Last year, McKinsey & Company and The Business of Fashion set out to transform the level of debate about fashion by providing a foundation for rigorous in-depth research and analysis of the global fashion industry, focusing on the themes, issues and opportunities driving the sector and its performance. Now, we are publishing our 2nd annual report. Over the past months we’ve again put together an unrivalled global network of experts, research and analysis to bring you a report that makes sense of fashion’s myriad segments, categories and geographies.

Our aim remains threefold: to establish a common understanding of the forces that are shaping the industry; to provide clarity and transparency on the industry’s performance; and to set the agenda for the topics that should be top of mind for business and creative leaders in 2018. By bringing together our two organisations, we have pooled resources to draw on BoF’s deep industry expertise and insider access alongside McKinsey’s functional, analytical and industry insight to offer a rare blend of quantitative rigour and sharp-eyed qualitative insights about the fashion sector. This year we surveyed more than 200 senior industry executives around the world and conducted in-depth interviews with some of the most influential and forward-thinking people in the industry, including Chip Bergh, president & chief executive of Levi Strauss & Co; Richard Liu, founder and chief executive of JD.com; Tory Burch, chief executive and designer of Tory Burch; Dame Ellen MacArthur, founder of the Ellen MacArthur Foundation; Victor Luis, chief executive of Tapestry Inc; and Marco Bizzarri, chief executive of Gucci. If you’re engaged in the business of fashion – in the boardroom, as an entrepreneur building a startup, or even as an informed shopper on the high street – this report will tell you what you need to know about the business trends shaping our industry’s future.

This report includes the second readout of our industry benchmark: the McKinsey Global Fashion Index (MGFI). With a database of nearly 500 fashion companies, this index will allow for analysis and comparison of how a fashion company is performing against others in its market segment and product category, and this year we have also added a regional view. Already, the data set has grown and is becoming ever-more valuable as a source of insight into both the pressures on fashion and the opportunities emerging from the world’s increasingly turbulent fashion markets.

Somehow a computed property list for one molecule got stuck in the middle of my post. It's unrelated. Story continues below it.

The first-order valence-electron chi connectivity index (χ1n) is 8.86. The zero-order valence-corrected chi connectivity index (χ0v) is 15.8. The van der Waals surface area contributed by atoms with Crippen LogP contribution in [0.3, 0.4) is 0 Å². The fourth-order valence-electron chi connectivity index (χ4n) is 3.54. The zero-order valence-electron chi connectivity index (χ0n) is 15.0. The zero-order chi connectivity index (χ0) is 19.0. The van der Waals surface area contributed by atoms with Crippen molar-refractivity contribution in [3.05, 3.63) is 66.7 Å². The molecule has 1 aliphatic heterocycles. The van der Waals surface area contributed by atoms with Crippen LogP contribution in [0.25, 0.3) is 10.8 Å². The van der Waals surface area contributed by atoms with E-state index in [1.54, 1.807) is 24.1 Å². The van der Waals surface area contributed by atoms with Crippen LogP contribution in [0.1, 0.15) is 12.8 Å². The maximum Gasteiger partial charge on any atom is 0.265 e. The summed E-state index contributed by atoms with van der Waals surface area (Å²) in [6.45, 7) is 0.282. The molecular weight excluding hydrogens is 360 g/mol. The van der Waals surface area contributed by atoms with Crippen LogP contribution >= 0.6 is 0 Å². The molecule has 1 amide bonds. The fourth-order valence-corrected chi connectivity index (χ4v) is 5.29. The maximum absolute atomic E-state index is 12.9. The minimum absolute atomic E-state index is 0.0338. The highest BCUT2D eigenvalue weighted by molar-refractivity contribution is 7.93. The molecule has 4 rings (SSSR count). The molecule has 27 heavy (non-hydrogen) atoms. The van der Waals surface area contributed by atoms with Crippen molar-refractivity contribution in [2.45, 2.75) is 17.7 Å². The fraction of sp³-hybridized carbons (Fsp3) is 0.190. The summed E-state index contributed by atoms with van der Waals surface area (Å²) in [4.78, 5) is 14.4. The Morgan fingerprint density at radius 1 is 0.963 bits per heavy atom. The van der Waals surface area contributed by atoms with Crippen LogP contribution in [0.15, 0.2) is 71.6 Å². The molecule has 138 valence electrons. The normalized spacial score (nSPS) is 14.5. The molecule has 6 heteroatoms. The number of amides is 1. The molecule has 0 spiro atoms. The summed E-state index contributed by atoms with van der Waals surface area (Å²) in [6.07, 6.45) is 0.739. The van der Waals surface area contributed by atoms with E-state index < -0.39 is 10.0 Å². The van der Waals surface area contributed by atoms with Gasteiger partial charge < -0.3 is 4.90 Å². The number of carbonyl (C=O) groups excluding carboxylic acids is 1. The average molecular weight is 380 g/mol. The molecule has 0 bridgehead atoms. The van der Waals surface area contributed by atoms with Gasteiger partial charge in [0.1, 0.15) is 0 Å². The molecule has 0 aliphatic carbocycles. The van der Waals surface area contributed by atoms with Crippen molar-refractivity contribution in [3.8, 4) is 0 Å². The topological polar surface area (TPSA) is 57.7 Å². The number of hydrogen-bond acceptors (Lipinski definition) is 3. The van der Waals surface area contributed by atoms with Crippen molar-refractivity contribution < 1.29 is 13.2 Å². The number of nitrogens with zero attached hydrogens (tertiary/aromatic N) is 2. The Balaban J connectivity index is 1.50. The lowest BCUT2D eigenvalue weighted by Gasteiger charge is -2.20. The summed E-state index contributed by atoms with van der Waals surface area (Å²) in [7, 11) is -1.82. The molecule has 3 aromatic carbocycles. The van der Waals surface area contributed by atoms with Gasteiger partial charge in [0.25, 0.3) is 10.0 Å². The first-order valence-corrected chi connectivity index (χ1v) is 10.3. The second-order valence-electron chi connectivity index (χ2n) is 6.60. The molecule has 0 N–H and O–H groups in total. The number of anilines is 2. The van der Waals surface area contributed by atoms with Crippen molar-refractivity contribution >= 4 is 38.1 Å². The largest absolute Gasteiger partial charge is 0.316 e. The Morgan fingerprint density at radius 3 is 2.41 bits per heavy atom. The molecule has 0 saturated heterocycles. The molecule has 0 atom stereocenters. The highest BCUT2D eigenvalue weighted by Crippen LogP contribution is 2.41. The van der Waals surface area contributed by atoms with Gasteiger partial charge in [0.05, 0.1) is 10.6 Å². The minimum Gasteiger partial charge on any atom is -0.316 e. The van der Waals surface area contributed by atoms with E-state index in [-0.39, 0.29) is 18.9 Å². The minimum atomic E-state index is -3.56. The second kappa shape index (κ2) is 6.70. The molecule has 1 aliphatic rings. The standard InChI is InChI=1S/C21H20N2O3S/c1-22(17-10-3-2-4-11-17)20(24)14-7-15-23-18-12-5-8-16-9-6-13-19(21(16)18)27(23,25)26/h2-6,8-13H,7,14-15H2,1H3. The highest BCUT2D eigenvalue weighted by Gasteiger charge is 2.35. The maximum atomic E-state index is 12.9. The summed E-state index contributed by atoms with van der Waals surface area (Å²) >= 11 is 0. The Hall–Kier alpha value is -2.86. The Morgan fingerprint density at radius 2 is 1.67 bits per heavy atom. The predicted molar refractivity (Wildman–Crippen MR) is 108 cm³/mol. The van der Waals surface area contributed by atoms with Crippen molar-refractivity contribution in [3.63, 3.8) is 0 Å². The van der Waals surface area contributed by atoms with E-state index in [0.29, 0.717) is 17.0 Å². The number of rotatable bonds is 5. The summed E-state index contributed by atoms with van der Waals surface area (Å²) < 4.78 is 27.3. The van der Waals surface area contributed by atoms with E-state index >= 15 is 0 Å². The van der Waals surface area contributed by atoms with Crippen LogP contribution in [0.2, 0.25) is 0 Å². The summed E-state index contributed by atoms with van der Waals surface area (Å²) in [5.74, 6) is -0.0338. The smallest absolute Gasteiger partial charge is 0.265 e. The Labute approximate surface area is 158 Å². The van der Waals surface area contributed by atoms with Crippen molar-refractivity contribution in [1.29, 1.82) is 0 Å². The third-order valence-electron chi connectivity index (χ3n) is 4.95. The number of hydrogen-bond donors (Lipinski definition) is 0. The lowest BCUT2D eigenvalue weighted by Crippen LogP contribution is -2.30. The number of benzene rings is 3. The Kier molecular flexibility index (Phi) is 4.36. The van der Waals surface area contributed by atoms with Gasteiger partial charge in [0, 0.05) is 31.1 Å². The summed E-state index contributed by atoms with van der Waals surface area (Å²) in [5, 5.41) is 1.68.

Last year we made predictions about how the fashion world would pan out in 2017. In this report we make a new set of predictions for the year ahead rooted in the 10 trends we have identified across the global economy, consumer shifts and the fashion system, that are overarching, interconnected forces that will drive and shape the trends in years to come. The fashion industry is turning a corner. Looking towards 2018, there is a new sense of optimism in an industry plagued by uncertainty. And while “uncertain” and “challenging” remain the most common words that executives in the BoF-McKinsey Global Fashion Survey have used to describe the state of the industry this year, right behind them in third place is “optimism.”

The McKinsey Global Fashion Index forecasts industry sales growth to nearly triple between 2016 and 2018, from 1.5 percent to between 3.5 to 4.5 percent. But the rebound is not being felt evenly across the globe. In fact, 2017 signals the end of an era. The West will no longer be the global stronghold for fashion sales. In 2018, an important tipping point will be reached when, for the first time, more than half of apparel and footwear sales will originate outside of Europe and North America, as the main sources of growth are emerging market countries across Asia-Pacific, Latin America and other regions. Not surprisingly, this is also reflected in fashion executives’ sentiments, as respondents from emerging markets are more optimistic about the industry’s outlook in 2018.

This outlook varies across value segments too. The ongoing polarisation of the industry with consumers trading up or down from mid-market price points continues to create headwinds for mid-priced fashion players while those operating in the luxury, value and discount segments further pick up speed. What is new is that the absolute luxury segment is accelerating alongside affordable luxury.

These developments take place at the same time as the fashion industry is undergoing other transformative shifts. Alongside consumers’ adoption of digital are raised expectations of customer experience and a higher scrutiny on convenience, price, quality, newness and a personal touch. Leading players are therefore creating innovative business models, using granular customer insights as a source of differentiation and pushing the limits of their end-to-end product development process. The performance gap between frontrunners and laggards continues to widen: from 2005 to 2015 the top 20 percent of fashion companies contributed 100 percent of the economic profit, while in 2016 the top 20 percent contribution had increased to 144 percent.

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